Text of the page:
Was I supposed to know that?

I spend a number of hours most days reading up on medical, technological and then specifically med-tech news. I used to create a monthly newsletter that was made up of 30 of the most interesting [to me] abstracts or medical reviews that I came across. I got to this information via a set of subscription services that would send me the latest updates in medicine.

I actually did this for years, and I found it to be crucial to my work as a physician. Admittedly, a number of the abstracts were related to medical topics that were quite esoteric. On the other hand, on a relatively frequent basis, I would come across an article that really did change the way I practiced. In some situations, the articles did not affect my practice but clearly were of significance to other specialists, and I would share my findings with them.

I want to repeat that as much as I enjoyed doing this and sharing my newsletter with a large community, this type of reading was absolutely necessary, if I wanted to stay pertinent in the medical sphere. I no longer generate the newsletter, but my reading continues unabated. Given my combined background, I spend an equivalent amount of time reading up on technology, listening to online lectures and then spending time trying to make sense of it all.

For example, I watched the entire Apple presentation from a couple of days ago. Does a doctor have to watch such a presentation to be able to deliver proper healthcare? Of course not. But given my combined medical and tech perspective, this keynote speech was extremely important to me. If someone else approaches me and asks me about Apple’s foray into the medical world, I can speak intelligently on the topic. I can also talk about the unique medical uses of the new Apple watch, beyond even what was discussed during the keynote. Apple is legitimately speaking to a very broad audience. But when I see a watch that is very effective at sharing important notifications, the first thing that goes to my mind is creating an app which will remind users to take the medications.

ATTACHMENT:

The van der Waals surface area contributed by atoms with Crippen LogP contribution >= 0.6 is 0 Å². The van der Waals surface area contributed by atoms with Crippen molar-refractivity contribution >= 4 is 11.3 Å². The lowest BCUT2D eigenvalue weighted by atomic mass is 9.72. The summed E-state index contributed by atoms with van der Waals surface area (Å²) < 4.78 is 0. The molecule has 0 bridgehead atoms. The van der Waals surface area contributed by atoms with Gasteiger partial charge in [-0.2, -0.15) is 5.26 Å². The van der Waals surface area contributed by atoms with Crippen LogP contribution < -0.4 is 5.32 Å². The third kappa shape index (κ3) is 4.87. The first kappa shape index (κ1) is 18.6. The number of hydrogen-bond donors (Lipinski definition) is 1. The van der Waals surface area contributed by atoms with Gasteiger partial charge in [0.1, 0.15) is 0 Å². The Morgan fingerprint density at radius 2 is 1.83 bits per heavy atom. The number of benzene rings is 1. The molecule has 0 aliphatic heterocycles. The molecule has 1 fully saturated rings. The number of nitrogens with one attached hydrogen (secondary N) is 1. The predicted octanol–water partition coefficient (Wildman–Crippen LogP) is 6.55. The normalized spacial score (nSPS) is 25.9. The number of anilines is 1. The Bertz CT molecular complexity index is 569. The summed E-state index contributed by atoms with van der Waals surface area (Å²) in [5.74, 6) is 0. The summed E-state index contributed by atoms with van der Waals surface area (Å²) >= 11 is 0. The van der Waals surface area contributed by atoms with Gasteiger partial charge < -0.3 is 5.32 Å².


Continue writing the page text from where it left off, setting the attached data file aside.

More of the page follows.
I’ve spoken recently about Apple’s linking up with major medical service companies. I have no doubt that somewhere, someone is thinking about how to create a secure connection between these independent medical services and Apple’s new watch. For example, a person’s list of medications would be available via one of such services. With a little bit of programming, the Apple watch could review the medication list and remind the patient when ever it was time to take a given pill. The same notification system could be used for keeping appointments, which are far too often missed for any number of reasons.